Cloutier has referred to this as McKay’s “archival sensibility”  — that Amiable is in dialogue with an expansive body of research that McKay considers to be malleable, such that when he departs from historical fact it is with expectation that the reader will notice the departure and it will produce a kind of dissonance. McKay draws on the case of “Princess Tamanya,” a local woman named Islin Harvey who gave interviews as an Ethiopian princess, for a “Princess Benebe” that appears in the novel, but he renders her story ordinary instead of exceptional. When Princess Benebe’s hoax is revealed, Pablo Peixota’s daughter reflects: “Harlem was infested with many such as she[.]” A more consequential shift comes in the dissolution of Harlem’s empathy with the Ethiopians — in Harlem: Negro Metropolis, McKay recalls the “a bitter reaction” at finding out the Soviets were arming the Italians, but in Amiable, it is the discovery “that the Emperor of Ethiopia had declared that Ethiopia was not a ‘Negro’ state[.]” Of course, the characters are not convinced that the story is credible, and there is plenty of “fake news” in Amiable that speak to the current moment, but McKay is thinking past falsehoods to the ways identification and appropriation abet the transmission of misinformation, in Harlem and perhaps beyond.
And so, he stands to date, the enfant terrible of the Negro Renaissance, where with a little loyalty and consistency he might have been at least its Villon and perhaps its Voltaire. — Alain Locke 
McKay beckons counterfactuals. William J. Maxwell, the editor of his Complete Poems, wonders whether the Harlem Renaissance might have remained more politically radical if he hadn’t been exiled.  McKay’s biographer, Wayne F. Cooper, conjectures that spending “a lifetime, instead of just two or three months, in the high-pressure incubator of southern race relations” might have changed his views on segregation.  And Amiable provides us with another tantalizing possibility. Would the publication of Amiable have changed the debates about black cultural leadership that followed? Would McKay have presented such an alluring figure to Harold Cruse, who writes about him at length in The Crisis of the Negro Intellectual (1967), if it had been released? Would Manning Marable have still felt that the situation was Kafkaesque, as he does in How Capitalism Underdeveloped Black America (1983)?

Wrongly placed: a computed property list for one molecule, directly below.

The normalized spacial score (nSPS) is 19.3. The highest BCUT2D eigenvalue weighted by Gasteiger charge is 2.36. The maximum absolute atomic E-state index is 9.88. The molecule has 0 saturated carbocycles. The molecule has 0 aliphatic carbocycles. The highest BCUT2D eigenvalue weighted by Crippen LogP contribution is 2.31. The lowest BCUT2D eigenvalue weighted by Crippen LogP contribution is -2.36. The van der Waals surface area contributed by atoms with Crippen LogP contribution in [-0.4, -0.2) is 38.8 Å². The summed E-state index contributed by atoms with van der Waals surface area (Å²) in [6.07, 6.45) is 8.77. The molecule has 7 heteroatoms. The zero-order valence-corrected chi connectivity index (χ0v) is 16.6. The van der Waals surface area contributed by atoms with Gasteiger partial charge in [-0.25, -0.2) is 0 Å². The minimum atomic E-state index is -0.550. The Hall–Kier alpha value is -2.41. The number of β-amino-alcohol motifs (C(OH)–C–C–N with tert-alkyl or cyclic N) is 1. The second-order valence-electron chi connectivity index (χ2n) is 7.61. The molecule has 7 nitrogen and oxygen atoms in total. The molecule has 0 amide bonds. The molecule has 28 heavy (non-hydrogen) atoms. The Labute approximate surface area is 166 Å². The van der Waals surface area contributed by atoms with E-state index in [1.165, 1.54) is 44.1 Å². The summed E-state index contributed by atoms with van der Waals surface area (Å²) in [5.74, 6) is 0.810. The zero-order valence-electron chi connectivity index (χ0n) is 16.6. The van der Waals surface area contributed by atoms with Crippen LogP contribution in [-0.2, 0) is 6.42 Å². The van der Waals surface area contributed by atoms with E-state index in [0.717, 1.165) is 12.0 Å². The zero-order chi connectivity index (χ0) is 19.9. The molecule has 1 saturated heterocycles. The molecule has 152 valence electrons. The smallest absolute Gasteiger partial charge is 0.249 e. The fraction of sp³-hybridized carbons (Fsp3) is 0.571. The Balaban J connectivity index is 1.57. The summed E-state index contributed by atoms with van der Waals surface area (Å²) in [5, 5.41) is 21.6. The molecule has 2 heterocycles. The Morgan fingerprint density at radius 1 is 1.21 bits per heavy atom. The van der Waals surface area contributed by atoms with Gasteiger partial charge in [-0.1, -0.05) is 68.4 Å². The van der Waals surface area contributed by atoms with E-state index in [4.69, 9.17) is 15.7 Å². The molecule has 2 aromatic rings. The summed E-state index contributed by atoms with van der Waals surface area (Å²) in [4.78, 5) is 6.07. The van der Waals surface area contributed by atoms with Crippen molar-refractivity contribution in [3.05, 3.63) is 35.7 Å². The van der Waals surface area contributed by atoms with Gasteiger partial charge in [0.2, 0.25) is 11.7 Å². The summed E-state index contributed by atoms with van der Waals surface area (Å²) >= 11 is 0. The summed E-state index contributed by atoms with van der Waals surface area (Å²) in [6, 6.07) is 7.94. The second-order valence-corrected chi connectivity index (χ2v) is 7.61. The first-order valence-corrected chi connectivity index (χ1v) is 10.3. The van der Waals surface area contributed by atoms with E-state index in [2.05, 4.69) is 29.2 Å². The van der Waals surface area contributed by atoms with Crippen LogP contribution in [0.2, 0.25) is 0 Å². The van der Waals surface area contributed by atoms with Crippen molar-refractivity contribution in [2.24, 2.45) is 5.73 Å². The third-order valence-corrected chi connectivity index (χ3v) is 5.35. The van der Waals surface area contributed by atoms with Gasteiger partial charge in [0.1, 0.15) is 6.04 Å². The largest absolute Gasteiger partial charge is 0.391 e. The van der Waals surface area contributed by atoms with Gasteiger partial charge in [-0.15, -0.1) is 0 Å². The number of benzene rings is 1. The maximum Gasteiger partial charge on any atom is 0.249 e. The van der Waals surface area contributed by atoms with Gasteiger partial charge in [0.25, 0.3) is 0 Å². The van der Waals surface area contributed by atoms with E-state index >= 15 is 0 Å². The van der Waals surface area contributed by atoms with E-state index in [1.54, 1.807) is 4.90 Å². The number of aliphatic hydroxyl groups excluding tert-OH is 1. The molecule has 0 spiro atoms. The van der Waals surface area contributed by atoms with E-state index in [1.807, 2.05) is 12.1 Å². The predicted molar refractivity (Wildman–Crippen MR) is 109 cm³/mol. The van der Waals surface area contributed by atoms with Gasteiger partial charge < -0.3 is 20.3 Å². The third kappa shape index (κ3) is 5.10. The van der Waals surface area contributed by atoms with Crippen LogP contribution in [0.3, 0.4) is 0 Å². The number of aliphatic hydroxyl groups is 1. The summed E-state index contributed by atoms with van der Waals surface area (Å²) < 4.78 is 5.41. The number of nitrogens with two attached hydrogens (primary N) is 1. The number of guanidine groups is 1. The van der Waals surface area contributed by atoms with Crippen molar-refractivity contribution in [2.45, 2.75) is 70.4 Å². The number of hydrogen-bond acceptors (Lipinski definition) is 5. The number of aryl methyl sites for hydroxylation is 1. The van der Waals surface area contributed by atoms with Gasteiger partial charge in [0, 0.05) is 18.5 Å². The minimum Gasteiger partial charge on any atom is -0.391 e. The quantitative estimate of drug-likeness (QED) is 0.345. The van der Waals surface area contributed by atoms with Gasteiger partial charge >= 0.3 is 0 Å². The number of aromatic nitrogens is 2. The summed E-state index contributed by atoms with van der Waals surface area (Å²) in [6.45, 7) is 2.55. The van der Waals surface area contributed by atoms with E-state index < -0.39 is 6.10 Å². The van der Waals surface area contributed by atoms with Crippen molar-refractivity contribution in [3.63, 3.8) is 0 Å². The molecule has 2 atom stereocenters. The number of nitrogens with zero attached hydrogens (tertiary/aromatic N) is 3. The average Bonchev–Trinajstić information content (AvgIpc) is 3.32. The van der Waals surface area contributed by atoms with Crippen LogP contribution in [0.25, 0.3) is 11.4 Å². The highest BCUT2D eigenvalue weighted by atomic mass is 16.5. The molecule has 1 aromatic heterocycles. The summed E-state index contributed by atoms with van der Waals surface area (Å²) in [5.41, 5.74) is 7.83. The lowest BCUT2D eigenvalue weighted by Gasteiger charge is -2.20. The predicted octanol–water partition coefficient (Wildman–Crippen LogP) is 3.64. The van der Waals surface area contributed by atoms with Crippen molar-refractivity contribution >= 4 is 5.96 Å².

Or, one possibility for the present: is Claude McKay a major American writer? That he was is beyond question. He wrote the Harlem Renaissance’s first book of poetry, Harlem Shadows (1922), and the first best-selling American novel by a black author, Home to Harlem (1928).  He was a friend of Johnson, Eastman, Langston Hughes, Countee Cullen, Paul Bowles, Jacob Lawrence, and many others; a public sparring partner of W. E. B. DuBois and Adam Clayton Powell Jr.; and an unofficial representative of the “American Negro” at the Fourth Congress of the Communist International in Moscow in 1922. McKay left many marks, literary and political, on American culture. But as a writer to study and discuss today, the McKay industry lags behind his peers from the early days of the Harlem Renaissance. Unlike Hughes, Jean Toomer, or Zora Neale Hurston, there is no “Selected Letters” to support researchers, which directly contributed to Cloutier and Edwards’s difficulty. This past summer, when I taught Home to Harlem, my university’s bookstore could not get enough copies to cover my class of 13 and Amazon was sold out. Readers seem unlikely to pick up McKay outside of the classroom, and his work is not often covered in it.